Year-in-Review 2012: Second screen opens door for all kinds of IP video plays
The second screen's impact across the entire video space was pretty hard to ignore in 2012. Sometimes inaccurately called TV Everywhere, second screen TV was more about offering the same or slightly enhanced and more interactive TV fare on smaller displays such as tablets, smartphones, laptops and even PCs for a more mobile end user.
It can't fairly be called TV Everywhere because, for the most part, the majority of the content isn't available everywhere the consumer can access the Internet; it's available in the primary residence, where it is fed via a broadband home network (provided by a multichannel video programming distributor [MVPD]) across a Wi-Fi connection.
Second screen directly impacted the IPTV space this year because it brought the competition--cable operators, gaming device makers, standalone OTT video providers and even retailers--into IP-centric technology applications that, with or without the consent of the operators, are flowing into IP-connected devices and onto non-TV screens.
This not only blurred the line between the service provider's traditional linear TV service model and multiscreen but also between IP-based non-cable offerings from telcos using IPTV and cable operators. Although no one in the cable industry calls the service IPTV, it's hard to distinguish what Comcast (Nasdaq: CMCSA), Cox Communications, Cablevision (NYSE: CVC), Time Warner Cable (NYSE: TWC) and Charter Communications (Nasdaq: CHTR) are doing and the offerings of AT&T (NYSE: T), CenturyLink (NYSE: CTL), Frontier (Nasdaq: FTR) and even Verizon (NYSE: VZ). All use IP as a transport medium to carry video over lengths of the outside network, and every choice has a broadband IP service in the residence.
The MVPDs across the space are doing it because there's an audience for as much content as they can legally push out from the TV and the set-top box and onto the second and third screens in the home. And they're doing it because competition like Netflix (Nasdaq: NFLX), Hulu Plus, Crackle and even HBO Go are invading their turf.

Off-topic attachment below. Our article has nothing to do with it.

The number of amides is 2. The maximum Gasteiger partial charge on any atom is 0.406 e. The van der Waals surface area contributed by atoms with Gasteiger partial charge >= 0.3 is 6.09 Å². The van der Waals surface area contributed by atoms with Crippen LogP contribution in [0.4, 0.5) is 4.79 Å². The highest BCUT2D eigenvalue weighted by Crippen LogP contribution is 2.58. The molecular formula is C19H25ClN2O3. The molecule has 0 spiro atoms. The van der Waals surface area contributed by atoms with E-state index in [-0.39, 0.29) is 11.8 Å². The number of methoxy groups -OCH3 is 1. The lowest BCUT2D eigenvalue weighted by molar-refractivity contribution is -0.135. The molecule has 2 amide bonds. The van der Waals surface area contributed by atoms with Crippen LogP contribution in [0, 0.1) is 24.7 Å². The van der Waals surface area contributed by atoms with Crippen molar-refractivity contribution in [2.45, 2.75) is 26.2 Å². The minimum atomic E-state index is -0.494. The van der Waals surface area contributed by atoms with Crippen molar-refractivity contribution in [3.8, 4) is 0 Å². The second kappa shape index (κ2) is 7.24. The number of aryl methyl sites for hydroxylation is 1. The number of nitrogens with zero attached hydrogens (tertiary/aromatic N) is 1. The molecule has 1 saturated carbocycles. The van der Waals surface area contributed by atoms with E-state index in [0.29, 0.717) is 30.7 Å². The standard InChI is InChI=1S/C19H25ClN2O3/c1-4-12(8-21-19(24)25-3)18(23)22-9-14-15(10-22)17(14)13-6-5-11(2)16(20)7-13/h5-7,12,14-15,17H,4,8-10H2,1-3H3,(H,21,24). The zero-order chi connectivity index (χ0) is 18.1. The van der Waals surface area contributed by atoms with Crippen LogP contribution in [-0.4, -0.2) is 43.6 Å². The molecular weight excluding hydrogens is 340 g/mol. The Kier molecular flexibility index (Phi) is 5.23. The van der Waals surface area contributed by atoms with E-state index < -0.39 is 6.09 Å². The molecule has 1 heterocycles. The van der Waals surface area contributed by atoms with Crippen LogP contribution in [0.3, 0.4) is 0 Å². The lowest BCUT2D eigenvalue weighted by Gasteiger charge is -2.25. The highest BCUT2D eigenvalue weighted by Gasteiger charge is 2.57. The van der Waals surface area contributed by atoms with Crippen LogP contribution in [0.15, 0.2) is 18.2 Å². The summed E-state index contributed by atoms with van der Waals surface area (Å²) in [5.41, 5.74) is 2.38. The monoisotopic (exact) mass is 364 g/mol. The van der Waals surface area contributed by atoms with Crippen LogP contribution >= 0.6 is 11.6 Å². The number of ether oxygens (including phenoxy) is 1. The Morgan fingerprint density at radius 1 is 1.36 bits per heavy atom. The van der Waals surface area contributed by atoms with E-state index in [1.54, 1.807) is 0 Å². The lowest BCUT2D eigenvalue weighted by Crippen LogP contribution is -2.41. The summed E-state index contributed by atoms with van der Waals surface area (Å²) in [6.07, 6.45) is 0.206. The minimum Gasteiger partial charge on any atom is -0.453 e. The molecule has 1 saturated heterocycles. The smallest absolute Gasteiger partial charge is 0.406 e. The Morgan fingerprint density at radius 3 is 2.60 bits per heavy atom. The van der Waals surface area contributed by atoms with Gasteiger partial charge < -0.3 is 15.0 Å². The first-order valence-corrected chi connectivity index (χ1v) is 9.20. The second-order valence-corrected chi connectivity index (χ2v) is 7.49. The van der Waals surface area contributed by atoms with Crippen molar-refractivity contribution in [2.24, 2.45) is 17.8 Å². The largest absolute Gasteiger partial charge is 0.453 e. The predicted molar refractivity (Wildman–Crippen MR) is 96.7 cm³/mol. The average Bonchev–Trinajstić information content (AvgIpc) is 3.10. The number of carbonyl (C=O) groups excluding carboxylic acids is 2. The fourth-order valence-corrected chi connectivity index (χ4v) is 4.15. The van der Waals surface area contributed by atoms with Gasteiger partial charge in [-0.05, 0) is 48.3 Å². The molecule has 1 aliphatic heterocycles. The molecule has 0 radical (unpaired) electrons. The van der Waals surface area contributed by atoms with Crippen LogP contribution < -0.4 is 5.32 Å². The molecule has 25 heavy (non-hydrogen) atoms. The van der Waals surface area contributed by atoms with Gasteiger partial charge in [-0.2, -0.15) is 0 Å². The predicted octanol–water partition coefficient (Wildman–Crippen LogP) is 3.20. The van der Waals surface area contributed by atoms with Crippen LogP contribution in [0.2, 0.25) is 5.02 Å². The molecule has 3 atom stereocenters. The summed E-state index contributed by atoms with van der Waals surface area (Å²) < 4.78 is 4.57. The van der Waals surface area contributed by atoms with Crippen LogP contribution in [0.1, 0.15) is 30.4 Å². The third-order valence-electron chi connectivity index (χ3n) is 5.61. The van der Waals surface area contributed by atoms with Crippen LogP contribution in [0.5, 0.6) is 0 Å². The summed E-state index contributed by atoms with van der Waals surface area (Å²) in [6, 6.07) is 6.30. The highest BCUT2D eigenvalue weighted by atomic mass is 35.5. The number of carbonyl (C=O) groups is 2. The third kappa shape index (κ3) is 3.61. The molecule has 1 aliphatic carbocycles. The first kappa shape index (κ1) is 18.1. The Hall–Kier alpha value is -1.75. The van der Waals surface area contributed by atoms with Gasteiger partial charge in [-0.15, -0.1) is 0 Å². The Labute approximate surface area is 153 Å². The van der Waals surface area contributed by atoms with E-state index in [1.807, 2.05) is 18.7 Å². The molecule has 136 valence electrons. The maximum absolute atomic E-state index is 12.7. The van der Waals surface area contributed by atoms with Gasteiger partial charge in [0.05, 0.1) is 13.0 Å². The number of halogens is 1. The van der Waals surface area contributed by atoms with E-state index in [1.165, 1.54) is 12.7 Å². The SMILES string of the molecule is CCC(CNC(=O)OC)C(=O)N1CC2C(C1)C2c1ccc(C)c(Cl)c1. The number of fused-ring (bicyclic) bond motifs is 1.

The year was rife with announcements from MSOs about new lineups being made available to Apple (Nasdaq: AAPL) and Android platforms and gaming devices like the new Nintendo Wii U, Microsoft (Nasdaq: MSFT) Xbox and Sony Playstation, among the more prominent. Everyone throughout the industry, including IPTV players, also made plenty of news cutting deals with programmers like Viacom (NYSE: VIA), Univision, NBCUniversal and ESPN to make sure their content could be legally carried on multiple screens. Finally, there was also plenty of news surrounding the technology that will bring these services to consumer homes. And retransmission, always a contentious subject, became more about the rights to transmit both linear and second screen content.
Very few of the announcements specifically called out IPTV, preferring instead to talk about IP-enabled devices and services and content available for those devices. Last month, however, Comcast unwittingly broke that mold when it was revealed that a new IPTV set top box design by the MSO had been cleared by the FCC.
And, of course, IP-enabled devices from gaming units to smart TVs to tablets to smartphones to laptops all offered up new versions to grab consumers who are no longer locked into the linear TV experience. And MVPDs, across the IPTV space and beyond, lined up to play with and on these devices.
None of this movement, of course, is altruistic. There is money to be made in delivering second and third screen applications and, at least partially, that money will come from non-traditional advertising platforms that target non-traditional viewers.
Among the more prominent of these plays was one from American Express, which signed up U-verse, FiOS, Cablevision, Dish Network (Nasdaq: DISH) and DirecTV (Nasdaq: DTV) for a branded digital channel that it is using to promote its capabilities.
"The idea is that we can create new ways of engaging with our customers," Lou Paskalis, VP of global media, content development and mobile marketing at American Express, told The New York Times.
And the reality, as proven throughout the year with second and third screen applications and TV Everywhere, is that IPTV players are no longer alone in their IP-centric offerings.
Into the Future: Engaging with customers and then shifting them over to advertising to pay for that engagement was a 2012 trend that will grow even more in 2013, as MVPDs and other content providers look to monetize the interactive capabilities that come with second and third screen offerings.
- Year-in-Review 2012: Second screen opens door for all kinds of IP video plays